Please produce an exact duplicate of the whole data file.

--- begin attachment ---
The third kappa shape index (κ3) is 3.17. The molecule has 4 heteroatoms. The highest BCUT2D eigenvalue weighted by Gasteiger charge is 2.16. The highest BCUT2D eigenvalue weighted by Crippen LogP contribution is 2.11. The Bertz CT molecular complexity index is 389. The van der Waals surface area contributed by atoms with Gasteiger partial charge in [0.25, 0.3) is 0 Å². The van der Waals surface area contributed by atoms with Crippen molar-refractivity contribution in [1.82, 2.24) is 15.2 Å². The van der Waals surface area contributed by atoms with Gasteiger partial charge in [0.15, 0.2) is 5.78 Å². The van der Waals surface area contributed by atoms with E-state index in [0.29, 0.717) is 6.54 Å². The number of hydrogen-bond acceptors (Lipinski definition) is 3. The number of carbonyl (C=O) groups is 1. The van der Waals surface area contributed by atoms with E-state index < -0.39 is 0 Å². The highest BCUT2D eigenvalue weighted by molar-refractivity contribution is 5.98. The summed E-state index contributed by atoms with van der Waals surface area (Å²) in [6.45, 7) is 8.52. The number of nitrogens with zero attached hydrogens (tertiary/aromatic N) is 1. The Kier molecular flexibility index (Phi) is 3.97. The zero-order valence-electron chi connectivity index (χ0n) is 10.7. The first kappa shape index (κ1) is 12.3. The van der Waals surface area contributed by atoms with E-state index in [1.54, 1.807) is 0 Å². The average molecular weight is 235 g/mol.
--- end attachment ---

The third kappa shape index (κ3) is 3.17. The molecule has 4 heteroatoms. The highest BCUT2D eigenvalue weighted by Gasteiger charge is 2.16. The highest BCUT2D eigenvalue weighted by Crippen LogP contribution is 2.11. The Bertz CT molecular complexity index is 389. The van der Waals surface area contributed by atoms with Gasteiger partial charge in [0.25, 0.3) is 0 Å². The van der Waals surface area contributed by atoms with Crippen molar-refractivity contribution in [1.82, 2.24) is 15.2 Å². The van der Waals surface area contributed by atoms with Gasteiger partial charge in [0.15, 0.2) is 5.78 Å². The van der Waals surface area contributed by atoms with E-state index in [0.29, 0.717) is 6.54 Å². The number of hydrogen-bond acceptors (Lipinski definition) is 3. The number of carbonyl (C=O) groups is 1. The van der Waals surface area contributed by atoms with E-state index < -0.39 is 0 Å². The highest BCUT2D eigenvalue weighted by molar-refractivity contribution is 5.98. The summed E-state index contributed by atoms with van der Waals surface area (Å²) in [6.45, 7) is 8.52. The number of nitrogens with zero attached hydrogens (tertiary/aromatic N) is 1. The Kier molecular flexibility index (Phi) is 3.97. The zero-order valence-electron chi connectivity index (χ0n) is 10.7. The first kappa shape index (κ1) is 12.3. The van der Waals surface area contributed by atoms with E-state index in [1.54, 1.807) is 0 Å². The average molecular weight is 235 g/mol.